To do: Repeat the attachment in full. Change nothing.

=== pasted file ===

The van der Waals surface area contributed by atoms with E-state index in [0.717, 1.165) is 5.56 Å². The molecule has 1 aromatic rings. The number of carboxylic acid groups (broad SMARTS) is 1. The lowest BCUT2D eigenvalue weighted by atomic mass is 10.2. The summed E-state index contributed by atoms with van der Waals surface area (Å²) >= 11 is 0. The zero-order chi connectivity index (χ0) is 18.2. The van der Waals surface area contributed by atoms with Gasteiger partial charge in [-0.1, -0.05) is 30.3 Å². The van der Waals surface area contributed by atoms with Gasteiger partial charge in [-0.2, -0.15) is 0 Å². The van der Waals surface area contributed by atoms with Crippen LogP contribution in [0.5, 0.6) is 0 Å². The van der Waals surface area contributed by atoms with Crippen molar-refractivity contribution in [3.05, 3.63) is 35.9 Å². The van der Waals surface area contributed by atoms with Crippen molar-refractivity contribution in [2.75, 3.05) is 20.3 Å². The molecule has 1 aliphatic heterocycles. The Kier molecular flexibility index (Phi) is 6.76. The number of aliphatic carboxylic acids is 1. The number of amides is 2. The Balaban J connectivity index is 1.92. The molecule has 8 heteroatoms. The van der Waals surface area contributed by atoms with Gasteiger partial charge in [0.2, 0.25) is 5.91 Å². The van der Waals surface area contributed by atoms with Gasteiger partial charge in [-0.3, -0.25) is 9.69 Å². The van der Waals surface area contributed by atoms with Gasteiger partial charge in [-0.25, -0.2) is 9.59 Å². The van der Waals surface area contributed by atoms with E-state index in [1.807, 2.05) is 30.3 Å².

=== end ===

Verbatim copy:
The van der Waals surface area contributed by atoms with E-state index in [0.717, 1.165) is 5.56 Å². The molecule has 1 aromatic rings. The number of carboxylic acid groups (broad SMARTS) is 1. The lowest BCUT2D eigenvalue weighted by atomic mass is 10.2. The summed E-state index contributed by atoms with van der Waals surface area (Å²) >= 11 is 0. The zero-order chi connectivity index (χ0) is 18.2. The van der Waals surface area contributed by atoms with Gasteiger partial charge in [-0.1, -0.05) is 30.3 Å². The van der Waals surface area contributed by atoms with Gasteiger partial charge in [-0.2, -0.15) is 0 Å². The van der Waals surface area contributed by atoms with Crippen LogP contribution in [0.5, 0.6) is 0 Å². The van der Waals surface area contributed by atoms with Crippen molar-refractivity contribution in [3.05, 3.63) is 35.9 Å². The van der Waals surface area contributed by atoms with Crippen molar-refractivity contribution in [2.75, 3.05) is 20.3 Å². The molecule has 1 aliphatic heterocycles. The Kier molecular flexibility index (Phi) is 6.76. The number of aliphatic carboxylic acids is 1. The number of amides is 2. The Balaban J connectivity index is 1.92. The molecule has 8 heteroatoms. The van der Waals surface area contributed by atoms with Gasteiger partial charge in [0.2, 0.25) is 5.91 Å². The van der Waals surface area contributed by atoms with Gasteiger partial charge in [-0.3, -0.25) is 9.69 Å². The van der Waals surface area contributed by atoms with Gasteiger partial charge in [-0.25, -0.2) is 9.59 Å². The van der Waals surface area contributed by atoms with E-state index in [1.807, 2.05) is 30.3 Å².